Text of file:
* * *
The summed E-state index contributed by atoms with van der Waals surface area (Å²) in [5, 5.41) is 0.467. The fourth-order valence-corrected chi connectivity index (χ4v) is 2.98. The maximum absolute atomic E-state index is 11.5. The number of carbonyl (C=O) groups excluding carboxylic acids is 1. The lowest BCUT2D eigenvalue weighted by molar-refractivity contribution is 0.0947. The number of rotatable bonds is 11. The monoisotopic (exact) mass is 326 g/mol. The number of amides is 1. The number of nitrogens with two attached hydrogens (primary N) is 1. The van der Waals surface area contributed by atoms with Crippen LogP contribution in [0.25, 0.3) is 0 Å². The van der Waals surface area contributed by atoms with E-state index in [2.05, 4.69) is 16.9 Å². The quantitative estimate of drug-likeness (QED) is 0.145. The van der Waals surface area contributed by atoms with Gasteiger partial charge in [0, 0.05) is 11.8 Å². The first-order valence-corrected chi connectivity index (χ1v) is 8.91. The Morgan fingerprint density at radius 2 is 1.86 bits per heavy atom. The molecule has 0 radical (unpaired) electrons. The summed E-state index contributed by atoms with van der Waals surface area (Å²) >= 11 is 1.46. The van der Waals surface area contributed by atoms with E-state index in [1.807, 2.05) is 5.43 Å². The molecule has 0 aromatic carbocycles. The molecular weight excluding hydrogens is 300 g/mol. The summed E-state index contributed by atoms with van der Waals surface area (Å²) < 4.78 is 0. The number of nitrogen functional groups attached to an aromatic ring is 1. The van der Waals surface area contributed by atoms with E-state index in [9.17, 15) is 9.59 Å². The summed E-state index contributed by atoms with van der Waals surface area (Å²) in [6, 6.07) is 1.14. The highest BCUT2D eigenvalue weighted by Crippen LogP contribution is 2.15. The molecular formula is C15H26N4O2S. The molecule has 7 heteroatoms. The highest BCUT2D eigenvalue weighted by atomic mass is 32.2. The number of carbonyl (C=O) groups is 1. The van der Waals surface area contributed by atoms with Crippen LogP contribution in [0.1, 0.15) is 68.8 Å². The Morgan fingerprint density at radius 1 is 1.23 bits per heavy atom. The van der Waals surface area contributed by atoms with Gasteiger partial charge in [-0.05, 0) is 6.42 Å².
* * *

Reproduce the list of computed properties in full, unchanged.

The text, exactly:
The summed E-state index contributed by atoms with van der Waals surface area (Å²) in [5, 5.41) is 0.467. The fourth-order valence-corrected chi connectivity index (χ4v) is 2.98. The maximum absolute atomic E-state index is 11.5. The number of carbonyl (C=O) groups excluding carboxylic acids is 1. The lowest BCUT2D eigenvalue weighted by molar-refractivity contribution is 0.0947. The number of rotatable bonds is 11. The monoisotopic (exact) mass is 326 g/mol. The number of amides is 1. The number of nitrogens with two attached hydrogens (primary N) is 1. The van der Waals surface area contributed by atoms with Crippen LogP contribution in [0.25, 0.3) is 0 Å². The van der Waals surface area contributed by atoms with E-state index in [2.05, 4.69) is 16.9 Å². The quantitative estimate of drug-likeness (QED) is 0.145. The van der Waals surface area contributed by atoms with Gasteiger partial charge in [0, 0.05) is 11.8 Å². The first-order valence-corrected chi connectivity index (χ1v) is 8.91. The Morgan fingerprint density at radius 2 is 1.86 bits per heavy atom. The molecule has 0 radical (unpaired) electrons. The summed E-state index contributed by atoms with van der Waals surface area (Å²) >= 11 is 1.46. The van der Waals surface area contributed by atoms with E-state index in [1.807, 2.05) is 5.43 Å². The molecule has 0 aromatic carbocycles. The molecular weight excluding hydrogens is 300 g/mol. The summed E-state index contributed by atoms with van der Waals surface area (Å²) < 4.78 is 0. The number of nitrogen functional groups attached to an aromatic ring is 1. The van der Waals surface area contributed by atoms with E-state index in [9.17, 15) is 9.59 Å². The summed E-state index contributed by atoms with van der Waals surface area (Å²) in [6, 6.07) is 1.14. The highest BCUT2D eigenvalue weighted by Crippen LogP contribution is 2.15. The molecular formula is C15H26N4O2S. The molecule has 7 heteroatoms. The highest BCUT2D eigenvalue weighted by atomic mass is 32.2. The number of carbonyl (C=O) groups is 1. The van der Waals surface area contributed by atoms with Crippen LogP contribution in [0.1, 0.15) is 68.8 Å². The Morgan fingerprint density at radius 1 is 1.23 bits per heavy atom. The van der Waals surface area contributed by atoms with Gasteiger partial charge in [-0.05, 0) is 6.42 Å².